“Are copyright owners their own worst enemy?”

From ABC Australia:

Nowadays, copyright barely resembles what it was originally designed for i.e. to protect both parties: inventors and content creators on the one side and the public on the other. Corporate America and government compliance have written out public interests in many instances. The case of Mickey Mouse is illustrative.

Nonetheless, there’s an air of inevitability about it all. Historically, how often have incumbent, monopolistic industries shrugged their shoulders and written off their entire business model to embark on a journey along a crowded new highway, with rules set by customers, that leads who-knows-where?

On a personal note, I suspect that once the world’s internet infrastructure comes up to speed, we’ll all be using on-demand subscription models and the notion of buying content to keep will feel archaic. Even so, more needs to be done to protect the public from ham-fisted copyright industries demanding payment for everything.

It’s an interesting article and well worth the read. I think that sometimes when companies try to set up revenue streams they end up trying to dam up the whole river. From our own experiences with such construction, it’s safe to say that it can have a detrimental effect on the people downriver as well as the area surrounding the dam. If content shares the same evasive quality as water, it will find a way around any obstacle given enough time.

(h/t: Library Link of the Day)

Where’s the Logic?

From Teleread:

The Bookseller has some interesting coverage of the London Book Fair, but I don’t have time right now to go over all of it. I’ll focus on the one bit that just leaped out at me. A number of execs—David Shelley of Little, Brown, Richard Mollet of the Publishers Association, and Stephen Page from Faber—explained that fighting online piracy is costing publishers a bundle, and is one of the reasons publishers cannot afford to raise e-book royalty rates as some publishers have been requesting.

From the embedded link above that goes to TheBookseller.com:

[David] Shelley told delegates: "Money spent on print and paper will be spent on specialists to fight piracy. The costs of this are only getting more expensive, and could spiral way out of control. There are also legal costs, when sites refuse to take down content." Shelley claimed the "unknown costs", as well as other new digital costs, would replace the cost savings made on digital.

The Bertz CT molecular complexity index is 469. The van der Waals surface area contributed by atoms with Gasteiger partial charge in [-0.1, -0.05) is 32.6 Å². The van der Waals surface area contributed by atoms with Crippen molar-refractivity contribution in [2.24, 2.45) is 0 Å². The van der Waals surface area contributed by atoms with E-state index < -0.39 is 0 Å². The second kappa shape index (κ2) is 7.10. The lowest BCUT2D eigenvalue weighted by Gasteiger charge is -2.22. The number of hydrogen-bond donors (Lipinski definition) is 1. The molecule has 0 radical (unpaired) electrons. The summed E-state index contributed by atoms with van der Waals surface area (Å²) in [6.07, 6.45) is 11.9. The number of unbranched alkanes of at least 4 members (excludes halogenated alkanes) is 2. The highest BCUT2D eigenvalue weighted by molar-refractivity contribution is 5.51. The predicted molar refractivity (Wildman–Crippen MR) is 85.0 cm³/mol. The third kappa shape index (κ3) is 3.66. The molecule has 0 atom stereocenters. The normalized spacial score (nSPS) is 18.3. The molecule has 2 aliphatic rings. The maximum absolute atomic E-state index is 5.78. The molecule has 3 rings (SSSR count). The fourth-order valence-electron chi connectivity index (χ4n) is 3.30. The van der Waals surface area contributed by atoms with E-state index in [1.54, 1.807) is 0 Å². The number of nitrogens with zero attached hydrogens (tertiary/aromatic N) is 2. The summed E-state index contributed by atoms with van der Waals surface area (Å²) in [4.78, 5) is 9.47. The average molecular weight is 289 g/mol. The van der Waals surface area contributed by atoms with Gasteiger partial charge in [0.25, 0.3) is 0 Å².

Huh. So, the cost of printing is going to be shifted to fighting piracy. Those costs can only go up with the possibility that they could become unsustainable (that is what spiral out of control means, right?) Then you add in legal expenses on top of this money equation (unless that’s part of the spiral). And then when you add it all, it would replace (read: equal) the cost savings on digital.

Wait, what?

I’m not sure I get it. But in looking at the publisher margins for ebooks: (as I wrote about in a post about two weeks ago)

How much better for the publisher and how much worse for the author? Here are examples of author’s royalties compared to publisher’s gross profit (income per copy minus expenses per copy), calculated using industry-standard contract terms:

The Help, by Kathryn Stockett

Author’s Standard Royalty:
$3.75 hardcover; $2.28 e-book.
Author’s E-Loss = -39%

Publisher’s Margin:
$4.75 hardcover; $6.32 e-book.
Publisher’s E-Gain = +33%

Hell’s Corner, by David Baldacci

Author’s Standard Royalty:
$4.20 hardcover; $2.63 e-book.
Author’s E-Loss = -37%

Publisher’s Margin:
$5.80 hardcover; $7.37 e-book.
Publisher’s E-Gain = +27%

Unbroken, by Laura Hillenbrand

Author’s Standard Royalty:
$4.05 hardcover; $3.38 e-book.
Author’s E-Loss = -17%

Publisher’s Margin:
$5.45 hardcover; $9.62 e-book.
Publisher’s E-Gain = +77%

They would be taking the money made from this new greater margin and using it to fight online piracy. Which they may or may not be able to do based on the impossible-to-calculate-but-possibly-unsustainable sum of money. But since they have a better margin from eBooks, they have more money to fight piracy.

And that’s why they can’t pay authors a larger royalty.

It’s that kind of logic that makes me think of Eli Neiberger’s idea of going directly to the content makers to purchase the rights. Why deal with a middleman who is hell bent on a Sisyphean task of financially dubious results?? The cost of that madness would be added to the cover price; we (libraries and regular consumers) would be paying to support these ill reasoned expenditures. I’m all for rights holders pursuing actions t defend their intellectual property, but not under the “we must burn down the village to save the village” kind of approach. There has to be a better way.